Gold prices moved higher on Tuesday, rising for a fourth successive session, supported by a weaker dollar and continued concerns about the economic impact of the coronavirus pandemic.
The dollar index dropped to a low of 96.91, losing nearly 0.5%.
Gold futures for June ended up $7.50, or about 0.4%, at $1,768.90 an ounce, the best close since October 2012.
Prices rose to a high of $1,788.80 in the session, hitting their best levels in 7-1/2 years.
Silver futures for May ended up $0.593 at $16.130 an ounce, while Copper futures for May settled up $0.270 at $2.3295 per pound.
Although the virus infection curve is reportedly flattening in several hot spots across the globe, worries remain about the economic impact of the outbreak.
More central banks and governments, are very likely to announce more stimulus plans to revive the sagging economies.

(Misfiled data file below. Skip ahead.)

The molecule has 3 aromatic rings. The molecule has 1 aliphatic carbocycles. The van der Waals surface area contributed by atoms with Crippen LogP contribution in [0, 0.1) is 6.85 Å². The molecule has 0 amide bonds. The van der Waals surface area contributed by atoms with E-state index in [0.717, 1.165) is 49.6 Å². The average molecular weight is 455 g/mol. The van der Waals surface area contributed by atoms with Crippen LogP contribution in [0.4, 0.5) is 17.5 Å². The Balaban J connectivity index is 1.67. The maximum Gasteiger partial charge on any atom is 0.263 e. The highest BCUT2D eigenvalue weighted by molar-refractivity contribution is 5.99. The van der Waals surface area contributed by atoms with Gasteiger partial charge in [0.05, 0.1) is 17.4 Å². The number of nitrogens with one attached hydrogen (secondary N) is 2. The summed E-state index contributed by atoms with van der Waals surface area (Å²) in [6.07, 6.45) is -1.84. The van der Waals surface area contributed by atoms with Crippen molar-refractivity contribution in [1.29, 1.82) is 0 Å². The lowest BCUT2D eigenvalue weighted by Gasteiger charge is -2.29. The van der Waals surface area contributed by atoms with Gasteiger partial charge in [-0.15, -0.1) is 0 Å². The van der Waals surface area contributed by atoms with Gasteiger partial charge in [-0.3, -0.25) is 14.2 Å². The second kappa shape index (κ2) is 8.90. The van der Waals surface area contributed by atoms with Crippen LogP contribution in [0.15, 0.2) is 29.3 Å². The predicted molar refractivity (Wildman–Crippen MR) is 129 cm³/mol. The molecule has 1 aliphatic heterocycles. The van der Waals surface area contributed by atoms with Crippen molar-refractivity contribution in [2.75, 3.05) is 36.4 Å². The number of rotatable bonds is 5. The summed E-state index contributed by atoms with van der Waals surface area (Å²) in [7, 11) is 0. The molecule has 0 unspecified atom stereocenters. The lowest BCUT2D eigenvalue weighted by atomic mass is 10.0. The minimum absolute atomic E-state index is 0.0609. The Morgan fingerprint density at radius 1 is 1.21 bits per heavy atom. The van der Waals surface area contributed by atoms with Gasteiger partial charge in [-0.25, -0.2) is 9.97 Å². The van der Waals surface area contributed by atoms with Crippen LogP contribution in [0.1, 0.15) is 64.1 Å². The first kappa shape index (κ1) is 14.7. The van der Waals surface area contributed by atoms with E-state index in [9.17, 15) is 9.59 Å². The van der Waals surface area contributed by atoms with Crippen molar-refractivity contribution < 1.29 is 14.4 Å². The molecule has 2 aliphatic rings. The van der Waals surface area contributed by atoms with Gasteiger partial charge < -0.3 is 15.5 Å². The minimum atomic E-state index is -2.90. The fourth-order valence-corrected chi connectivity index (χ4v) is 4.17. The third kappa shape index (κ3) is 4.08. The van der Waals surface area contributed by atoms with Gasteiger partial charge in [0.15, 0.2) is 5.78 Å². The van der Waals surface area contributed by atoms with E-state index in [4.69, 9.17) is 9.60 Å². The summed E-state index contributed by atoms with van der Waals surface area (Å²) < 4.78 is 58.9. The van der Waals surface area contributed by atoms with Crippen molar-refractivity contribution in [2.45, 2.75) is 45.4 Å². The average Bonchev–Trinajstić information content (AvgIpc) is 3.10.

The latest World Economic Report from the International Monetary Fund says the global economy is set to contract 3% this year, due to the lockdowns imposed by countries across the world to slow the spread of the coronavirus, or Covid-19, pandemic that has claimed thousands of human lives.
The lender expects the global GDP to grow 5.8% next year. These projections are based on a scenario that assumes the pandemic will fade in the second half of 2020 and the containment measures can be gradually unwound as economic activity normalizes.
"The risks for even more severe outcomes, however, are substantial," the IMF warned. "It is very likely that this year the global economy will experience its worst recession since the Great Depression, surpassing that seen during the global financial crisis a decade ago," IMF chief economist Gita Gopinath said in the foreword to the report.